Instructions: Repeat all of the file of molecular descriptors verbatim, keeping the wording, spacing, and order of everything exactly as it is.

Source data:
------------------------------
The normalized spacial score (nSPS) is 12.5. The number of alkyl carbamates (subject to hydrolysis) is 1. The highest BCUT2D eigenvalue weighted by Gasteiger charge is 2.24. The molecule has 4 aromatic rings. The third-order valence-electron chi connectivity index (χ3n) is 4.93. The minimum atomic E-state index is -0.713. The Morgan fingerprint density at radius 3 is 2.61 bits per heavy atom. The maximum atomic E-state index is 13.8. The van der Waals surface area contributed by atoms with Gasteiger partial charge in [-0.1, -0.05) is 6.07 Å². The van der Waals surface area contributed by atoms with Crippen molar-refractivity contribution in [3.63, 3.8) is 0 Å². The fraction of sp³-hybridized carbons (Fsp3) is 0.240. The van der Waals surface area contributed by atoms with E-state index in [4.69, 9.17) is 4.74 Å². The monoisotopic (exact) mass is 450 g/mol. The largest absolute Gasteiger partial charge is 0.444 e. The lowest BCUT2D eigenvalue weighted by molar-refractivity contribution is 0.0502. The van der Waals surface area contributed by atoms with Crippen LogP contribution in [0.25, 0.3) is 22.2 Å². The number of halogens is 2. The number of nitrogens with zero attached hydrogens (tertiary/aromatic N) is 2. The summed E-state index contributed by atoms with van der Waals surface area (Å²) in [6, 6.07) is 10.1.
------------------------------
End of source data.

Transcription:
The normalized spacial score (nSPS) is 12.5. The number of alkyl carbamates (subject to hydrolysis) is 1. The highest BCUT2D eigenvalue weighted by Gasteiger charge is 2.24. The molecule has 4 aromatic rings. The third-order valence-electron chi connectivity index (χ3n) is 4.93. The minimum atomic E-state index is -0.713. The Morgan fingerprint density at radius 3 is 2.61 bits per heavy atom. The maximum atomic E-state index is 13.8. The van der Waals surface area contributed by atoms with Gasteiger partial charge in [-0.1, -0.05) is 6.07 Å². The van der Waals surface area contributed by atoms with Crippen molar-refractivity contribution in [3.63, 3.8) is 0 Å². The fraction of sp³-hybridized carbons (Fsp3) is 0.240. The van der Waals surface area contributed by atoms with E-state index in [4.69, 9.17) is 4.74 Å². The monoisotopic (exact) mass is 450 g/mol. The largest absolute Gasteiger partial charge is 0.444 e. The lowest BCUT2D eigenvalue weighted by molar-refractivity contribution is 0.0502. The van der Waals surface area contributed by atoms with Crippen LogP contribution in [0.25, 0.3) is 22.2 Å². The number of halogens is 2. The number of nitrogens with zero attached hydrogens (tertiary/aromatic N) is 2. The summed E-state index contributed by atoms with van der Waals surface area (Å²) in [6, 6.07) is 10.1.